With all the stress and pressure, sometimes it feels really hard to cultivate a feeling of gratitude at work.  You might feel stuck. Or passed over. Or taken advantage of. Or just wanting someone to say “thank you” for all you’re doing–for goodness sakes.

Or _____________________ (it’s okay, let it out first). Life it tricky. Gratitude is never simple. The situation could always be better.

But this week, I encourage you to consider this question. What are you truly grateful for at work?

7 Reasons I’m Grateful at Work 

First, let me start here (because sometimes people think this looks easy). Starting up a business is tricky, with ups and downs. I’ve got my fair share of the fill-in-the-blank concerns.

But I choose gratitude. Here are a few of mine.

I encourage you to play along and share your top 7 (or even one or two).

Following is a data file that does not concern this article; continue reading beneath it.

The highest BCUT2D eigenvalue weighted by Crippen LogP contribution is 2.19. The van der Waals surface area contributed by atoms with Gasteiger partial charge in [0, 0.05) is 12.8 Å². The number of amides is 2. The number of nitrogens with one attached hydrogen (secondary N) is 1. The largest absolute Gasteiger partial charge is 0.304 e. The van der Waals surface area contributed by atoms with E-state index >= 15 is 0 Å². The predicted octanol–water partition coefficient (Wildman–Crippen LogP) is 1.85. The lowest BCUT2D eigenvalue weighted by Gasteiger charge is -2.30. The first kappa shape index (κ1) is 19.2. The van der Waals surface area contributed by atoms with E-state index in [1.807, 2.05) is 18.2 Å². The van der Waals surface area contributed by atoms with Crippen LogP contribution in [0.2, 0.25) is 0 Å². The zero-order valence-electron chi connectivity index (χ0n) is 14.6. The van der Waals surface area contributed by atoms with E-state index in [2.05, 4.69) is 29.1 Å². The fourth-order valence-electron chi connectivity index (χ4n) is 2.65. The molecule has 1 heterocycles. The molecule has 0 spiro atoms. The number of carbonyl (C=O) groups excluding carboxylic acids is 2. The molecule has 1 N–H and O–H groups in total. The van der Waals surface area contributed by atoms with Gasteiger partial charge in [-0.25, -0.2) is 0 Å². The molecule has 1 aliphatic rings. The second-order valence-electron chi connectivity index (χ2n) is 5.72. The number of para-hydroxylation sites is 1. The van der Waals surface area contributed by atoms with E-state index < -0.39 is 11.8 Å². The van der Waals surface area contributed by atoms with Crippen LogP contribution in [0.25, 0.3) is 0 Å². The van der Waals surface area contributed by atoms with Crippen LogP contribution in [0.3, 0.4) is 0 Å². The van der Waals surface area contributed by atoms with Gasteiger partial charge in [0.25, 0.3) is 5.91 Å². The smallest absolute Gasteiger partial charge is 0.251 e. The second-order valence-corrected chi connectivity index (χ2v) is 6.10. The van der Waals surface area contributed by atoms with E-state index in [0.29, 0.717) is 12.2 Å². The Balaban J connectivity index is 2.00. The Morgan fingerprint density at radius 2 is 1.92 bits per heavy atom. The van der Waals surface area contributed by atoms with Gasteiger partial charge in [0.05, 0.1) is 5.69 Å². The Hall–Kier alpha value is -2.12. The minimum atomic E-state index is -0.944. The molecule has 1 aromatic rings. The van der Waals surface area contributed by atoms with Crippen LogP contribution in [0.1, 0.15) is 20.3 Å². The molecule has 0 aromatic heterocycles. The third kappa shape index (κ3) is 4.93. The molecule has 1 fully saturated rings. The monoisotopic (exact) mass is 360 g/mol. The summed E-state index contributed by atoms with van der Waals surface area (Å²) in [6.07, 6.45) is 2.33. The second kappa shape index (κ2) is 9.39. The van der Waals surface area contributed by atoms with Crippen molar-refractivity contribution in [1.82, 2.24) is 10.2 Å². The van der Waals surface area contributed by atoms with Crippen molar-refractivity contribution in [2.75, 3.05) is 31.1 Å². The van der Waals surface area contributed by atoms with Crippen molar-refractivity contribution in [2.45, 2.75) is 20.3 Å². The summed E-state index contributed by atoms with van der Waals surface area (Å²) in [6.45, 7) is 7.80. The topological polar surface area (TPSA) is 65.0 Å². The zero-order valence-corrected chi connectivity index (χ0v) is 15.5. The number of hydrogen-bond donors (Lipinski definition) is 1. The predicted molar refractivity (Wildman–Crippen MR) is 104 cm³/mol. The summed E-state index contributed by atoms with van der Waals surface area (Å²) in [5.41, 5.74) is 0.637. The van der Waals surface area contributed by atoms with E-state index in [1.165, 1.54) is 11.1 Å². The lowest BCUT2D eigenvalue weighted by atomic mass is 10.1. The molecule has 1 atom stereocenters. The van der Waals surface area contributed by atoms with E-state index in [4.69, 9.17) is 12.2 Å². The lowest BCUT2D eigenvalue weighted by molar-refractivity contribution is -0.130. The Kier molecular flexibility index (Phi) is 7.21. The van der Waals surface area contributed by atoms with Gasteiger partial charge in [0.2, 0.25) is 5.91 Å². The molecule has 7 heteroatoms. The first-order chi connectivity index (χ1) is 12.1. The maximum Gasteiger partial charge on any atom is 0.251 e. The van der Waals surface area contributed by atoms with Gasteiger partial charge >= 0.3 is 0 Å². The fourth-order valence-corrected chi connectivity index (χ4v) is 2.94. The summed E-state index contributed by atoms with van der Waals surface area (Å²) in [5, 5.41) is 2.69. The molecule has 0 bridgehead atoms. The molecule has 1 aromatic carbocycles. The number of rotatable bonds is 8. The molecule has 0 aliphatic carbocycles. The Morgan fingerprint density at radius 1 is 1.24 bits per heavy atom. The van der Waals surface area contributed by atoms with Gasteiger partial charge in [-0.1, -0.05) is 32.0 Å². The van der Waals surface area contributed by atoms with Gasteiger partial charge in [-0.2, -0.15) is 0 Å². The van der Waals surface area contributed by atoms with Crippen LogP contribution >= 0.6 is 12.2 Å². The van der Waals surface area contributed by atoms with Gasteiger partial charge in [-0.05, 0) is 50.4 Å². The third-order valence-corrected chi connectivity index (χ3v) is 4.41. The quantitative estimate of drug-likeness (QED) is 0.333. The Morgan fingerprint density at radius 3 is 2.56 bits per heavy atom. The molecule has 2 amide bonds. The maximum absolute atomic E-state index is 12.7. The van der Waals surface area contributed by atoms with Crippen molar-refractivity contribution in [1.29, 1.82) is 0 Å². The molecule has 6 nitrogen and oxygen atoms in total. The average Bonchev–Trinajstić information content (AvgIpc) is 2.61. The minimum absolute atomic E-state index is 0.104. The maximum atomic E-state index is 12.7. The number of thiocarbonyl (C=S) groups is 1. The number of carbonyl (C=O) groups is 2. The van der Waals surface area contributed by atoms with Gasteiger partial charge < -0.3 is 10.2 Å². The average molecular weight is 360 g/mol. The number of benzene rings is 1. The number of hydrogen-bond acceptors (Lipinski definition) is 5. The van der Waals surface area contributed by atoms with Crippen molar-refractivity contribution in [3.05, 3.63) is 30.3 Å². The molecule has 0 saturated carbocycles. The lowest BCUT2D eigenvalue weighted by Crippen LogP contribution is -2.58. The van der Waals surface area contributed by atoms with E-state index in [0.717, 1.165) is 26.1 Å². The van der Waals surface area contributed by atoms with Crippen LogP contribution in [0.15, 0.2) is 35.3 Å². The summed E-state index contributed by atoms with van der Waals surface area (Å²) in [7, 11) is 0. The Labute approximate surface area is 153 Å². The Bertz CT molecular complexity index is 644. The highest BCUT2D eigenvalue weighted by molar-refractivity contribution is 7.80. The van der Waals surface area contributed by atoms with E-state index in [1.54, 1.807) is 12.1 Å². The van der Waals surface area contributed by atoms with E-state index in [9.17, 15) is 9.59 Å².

1. Partnership
    Hands down the magic of 2016 for which I’m most grateful is my expanded partnership with my co-author, David Dye.  Finding the right partner makes all the difference. If you don’t yet have a friend like this in your life, I encourage you to find someone who will challenge you, encourage you, tell you that you are wonderful, and help you work on your flaws. My biggest gratitude of 2016 is for this real deal partnership in work and in life.
  2. Mistakes
    A few times, I’ve rolled the dice big and lost. I trusted the wrong people, bet on the wrong collaboration. And yet, I’m still grateful for playing full out. More bets have gone right than wrong. And now I’m entering the next phase a little more well informed.